Industry report says cyber premiums are decreasing as the risk of cyber attacks increases – is there a perfect storm on the horizon?

By Jon Guy

This week, the (re)insurance industry has been warned that the threat of cyber attacks has been raised a significant level by the escalation of tensions in the Middle East and the ongoing war in Ukraine.

Jon Guy

Jon Guy

Hot on the heels of the UK government warning that cyber groups attacking UK assets have been supported by the Chinese government, cyber risk analytics company CyberCube has told the insurance industry that it needs to brace itself for potential attacks on the public sector, with governments and election infrastructure being particular targets.

CyberCube’s report – Global Threat Outlook: H1 2024, published on 15 April 2024 – said that government agencies and officials must increase their cyber security measures, enhance election integrity safeguards and collaborate with cyber security experts to mitigate the threat of cyber attacks.

The report’s publication is timely as there are ongoing concerns over Russian cyber groups targeting Western assets, as well as concerns that Iranian-backed groups will begin to target Western interests amid escalating tensions with Israel.

Potential premium confusion

However, CyberCube’s report stated that while cyber risks are rising, premiums are heading in the other direction.

It explained that the average cyber premium increase stood at 1.6% – a significant drop from the 3.6% rise observed in the previous quarter and the 20% uplift recorded a year ago.

The report puts the premium declines down to (re)insurers gaining better insight into the favourable impact of price adjustments and underwriting modifications made between 2020 and 2022, as well as heightened competition in the market.

CyberCube added that as carriers compete for business, this intensified competition has resulted in a decrease in both premiums and retentions, along with an easing in required sublimits.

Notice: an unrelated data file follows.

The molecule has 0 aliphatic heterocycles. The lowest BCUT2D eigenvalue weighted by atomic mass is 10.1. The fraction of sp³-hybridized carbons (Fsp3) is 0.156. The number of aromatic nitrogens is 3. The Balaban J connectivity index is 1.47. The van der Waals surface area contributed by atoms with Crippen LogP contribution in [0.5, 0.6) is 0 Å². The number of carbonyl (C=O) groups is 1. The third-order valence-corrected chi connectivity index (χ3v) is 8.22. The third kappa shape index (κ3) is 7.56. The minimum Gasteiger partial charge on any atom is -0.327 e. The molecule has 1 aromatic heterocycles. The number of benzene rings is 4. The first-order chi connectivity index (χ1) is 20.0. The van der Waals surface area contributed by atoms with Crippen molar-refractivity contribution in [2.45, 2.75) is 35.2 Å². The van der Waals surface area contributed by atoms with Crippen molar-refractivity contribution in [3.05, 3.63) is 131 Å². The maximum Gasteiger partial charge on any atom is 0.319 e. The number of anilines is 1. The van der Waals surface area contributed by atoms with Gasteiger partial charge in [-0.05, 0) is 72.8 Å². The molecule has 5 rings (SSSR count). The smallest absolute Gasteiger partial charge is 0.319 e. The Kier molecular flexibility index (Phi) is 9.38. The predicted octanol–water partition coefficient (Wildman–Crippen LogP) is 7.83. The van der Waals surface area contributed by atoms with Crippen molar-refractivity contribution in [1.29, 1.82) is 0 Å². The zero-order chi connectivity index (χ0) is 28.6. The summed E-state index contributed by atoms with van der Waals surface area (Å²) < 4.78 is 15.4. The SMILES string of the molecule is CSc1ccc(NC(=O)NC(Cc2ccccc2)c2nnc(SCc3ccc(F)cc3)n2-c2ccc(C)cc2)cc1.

You have to ask if (re)insurers have truly been benefiting from better insights as surely the rapidly deteriorating risk environment would have them adopting a more conservative underwriting approach.

The industry has always had a short memory.

It was two years ago when underwriters were expressing concern over the scale of ransomware attacks. Brokers were complaining that insurers were agreeing cover only to withdraw the capacity when reinsurers increased the price or scaled back cover at renewals.

Are underwriters prepared?

Brokers are saying that clients are seeking an end to pricing and coverage volatility across all classes – and cyber is no different.

Given the increasingly cautious approach taken by the industry over natural peril risks, reports of a move to cheaper and broader cyber cover in the face of a potential storm will raise a few eyebrows.

The hope has to be that if the predictions of a surge in cyber threats is proven to be true, underwriters will have taken the necessary steps to manage exposures and, with it, the need for any radical repositioning.